With that said, the introduction of konbu butter easily makes up for it – this officially qualifies as one of the best butters in Sydney. Right up there with Tetsuya’s truffle butter and Automata’s whipped chicken-infused butter. It is more or less literally the definition of umami – intensely savoury and meaty, the butter itself light and airy, it’s easily up there with some of the best fat you could eat. By the way, if you’re not a fan of liquorice fret not – it’s faint.
Dieticians are going to have a field day with this one.
Nibbles of crunchy nori crisps with meaty spanner crab mayo, as is usually the case with great morsels, left me with the feeling of – you guessed it – wanting more. Seaweed crackers and creamy crab? That’s what they call a “no-brainer”, right?
Right out of the gate, I’m just going to tell you that this is probably the best dish on the menu, and it isn’t even an entree, let alone a main or dessert. Oh bar snacks, how you could do no wrong. Say hello to one of the best renditions of fried chicken I’ve had in recent times – Eleven Bridge’s fried chicken wing w/konbu butter.
It’s about as luxuriant in richness and intensity as you could imagine – this is a lollipop of chicken that is guaranteed to pack a mighty punch. The flesh was juicily tender almost to a fault – as only wing flesh could be, and the flavour was – and I don’t use this phrase often – out of this world. ‘Twas profound. Now, I could argue that it was quite rich and oily, but that’s besides the point when a second set is on its way:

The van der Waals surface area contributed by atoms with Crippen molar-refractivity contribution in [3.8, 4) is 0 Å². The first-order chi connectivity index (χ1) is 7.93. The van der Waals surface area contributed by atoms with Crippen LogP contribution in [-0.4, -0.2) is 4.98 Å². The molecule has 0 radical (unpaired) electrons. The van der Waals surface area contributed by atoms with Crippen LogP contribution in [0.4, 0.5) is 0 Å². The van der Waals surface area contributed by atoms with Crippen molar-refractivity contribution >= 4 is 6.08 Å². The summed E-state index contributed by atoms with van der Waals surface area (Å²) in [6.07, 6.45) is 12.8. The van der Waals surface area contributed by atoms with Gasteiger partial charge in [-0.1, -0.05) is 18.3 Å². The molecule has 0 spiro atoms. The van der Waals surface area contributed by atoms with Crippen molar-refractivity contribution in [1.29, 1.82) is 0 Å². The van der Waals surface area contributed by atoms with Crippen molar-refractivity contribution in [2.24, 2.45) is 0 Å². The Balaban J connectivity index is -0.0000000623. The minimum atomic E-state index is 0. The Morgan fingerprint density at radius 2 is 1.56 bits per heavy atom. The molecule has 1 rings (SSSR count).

Another optional starter item are scallops w/XO chilli jam. These could be ordered either raw or cooked. They offer a more tame and refreshing way – versus the chicken – to start off the meal, if that’s your game. Soft and juicy, the scallops are damn fine. I’m a bit disappointed that the XO chilli jam had more heat than flavour, which was a bit off-kilter for me.
One of the more interestingly-plated entrees is the king prawn mousse w/pangrattato & squid ink butter. A friend referred to this dish as a “Chiko roll”, an Aussie icon dish that I’m sure wasn’t lost on Neil Perry – perhaps he was going for the look, as well as the parody, all along. Pangrattato is, after all, just a fancy word for bread crumbs!
The sausage-like main element of the dish is the king prawn mousse, though it didn’t really taste like its namesake. The prawn taste was very subtle, with a texture that’s not too dissimilar to spam. The comparison sounds crass, but is fairly accurate. A rich yellow prawn sauce is revealed once you cut into the centre of it. Overall, fairly savoury in flavour, though if that wasn’t enough, the intense, almost molasses-like squid ink butter serves to amp it up a notch. There was a particular bitterness to it that was intensely familiar, yet I couldn’t put my finger on it. Nevertheless, I had to stop myself short of licking the plate. The final touch – fancy bread crumbs – did their job well in adding that bit of otherwise missing crunch. A solid pick, for those into a heavier entree.
A dish that was lifted, with little modification, from Rockpool’s old menu is the hiramasa kingfish sashimi w/sushi rice. To me, this is essentially chirashizushi – deconstructed sushi in a plate/bowl. It’s a much cleaner dish, with all the expected elements in place – fresh kingfish, well-cooked rice, and crunchy vegetable components. You’d think there was absolutely nothing to complain about. You’d be right – save one thing.
That mirin dressing. Holy moly, if there was such a thing as too much alcohol (haha), this is it. Mirin, is basically a low-alcohol, higher-in-sugar variant of sake that’s used exclusively for cooking. There was way too much of it in this dish, and the results were overpowering. Given how OTT the mirin’s strength was, I imagine that the chefs deliberately chose to serve it this way. Not my kind of dish.